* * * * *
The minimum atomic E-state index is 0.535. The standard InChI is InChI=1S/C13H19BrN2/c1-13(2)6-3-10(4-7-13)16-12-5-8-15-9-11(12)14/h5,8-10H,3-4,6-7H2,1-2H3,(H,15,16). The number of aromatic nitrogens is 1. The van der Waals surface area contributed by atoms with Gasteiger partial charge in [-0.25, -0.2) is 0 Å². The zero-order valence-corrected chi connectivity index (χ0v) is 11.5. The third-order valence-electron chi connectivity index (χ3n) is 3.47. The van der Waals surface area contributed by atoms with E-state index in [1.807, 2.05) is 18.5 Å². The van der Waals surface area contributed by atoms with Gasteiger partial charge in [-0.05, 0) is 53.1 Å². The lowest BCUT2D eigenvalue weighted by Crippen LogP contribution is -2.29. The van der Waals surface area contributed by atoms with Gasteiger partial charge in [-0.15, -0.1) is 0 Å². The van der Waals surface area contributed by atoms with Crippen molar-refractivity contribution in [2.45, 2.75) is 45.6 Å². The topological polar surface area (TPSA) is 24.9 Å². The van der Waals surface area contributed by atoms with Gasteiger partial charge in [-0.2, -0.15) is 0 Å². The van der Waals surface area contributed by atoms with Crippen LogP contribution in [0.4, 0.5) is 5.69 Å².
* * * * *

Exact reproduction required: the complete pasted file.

The minimum atomic E-state index is 0.535. The standard InChI is InChI=1S/C13H19BrN2/c1-13(2)6-3-10(4-7-13)16-12-5-8-15-9-11(12)14/h5,8-10H,3-4,6-7H2,1-2H3,(H,15,16). The number of aromatic nitrogens is 1. The van der Waals surface area contributed by atoms with Gasteiger partial charge in [-0.25, -0.2) is 0 Å². The zero-order valence-corrected chi connectivity index (χ0v) is 11.5. The third-order valence-electron chi connectivity index (χ3n) is 3.47. The van der Waals surface area contributed by atoms with E-state index in [1.807, 2.05) is 18.5 Å². The van der Waals surface area contributed by atoms with Gasteiger partial charge in [-0.05, 0) is 53.1 Å². The lowest BCUT2D eigenvalue weighted by Crippen LogP contribution is -2.29. The van der Waals surface area contributed by atoms with Gasteiger partial charge in [-0.15, -0.1) is 0 Å². The van der Waals surface area contributed by atoms with Crippen molar-refractivity contribution in [2.45, 2.75) is 45.6 Å². The topological polar surface area (TPSA) is 24.9 Å². The van der Waals surface area contributed by atoms with Gasteiger partial charge in [-0.2, -0.15) is 0 Å². The van der Waals surface area contributed by atoms with Crippen LogP contribution in [0.4, 0.5) is 5.69 Å².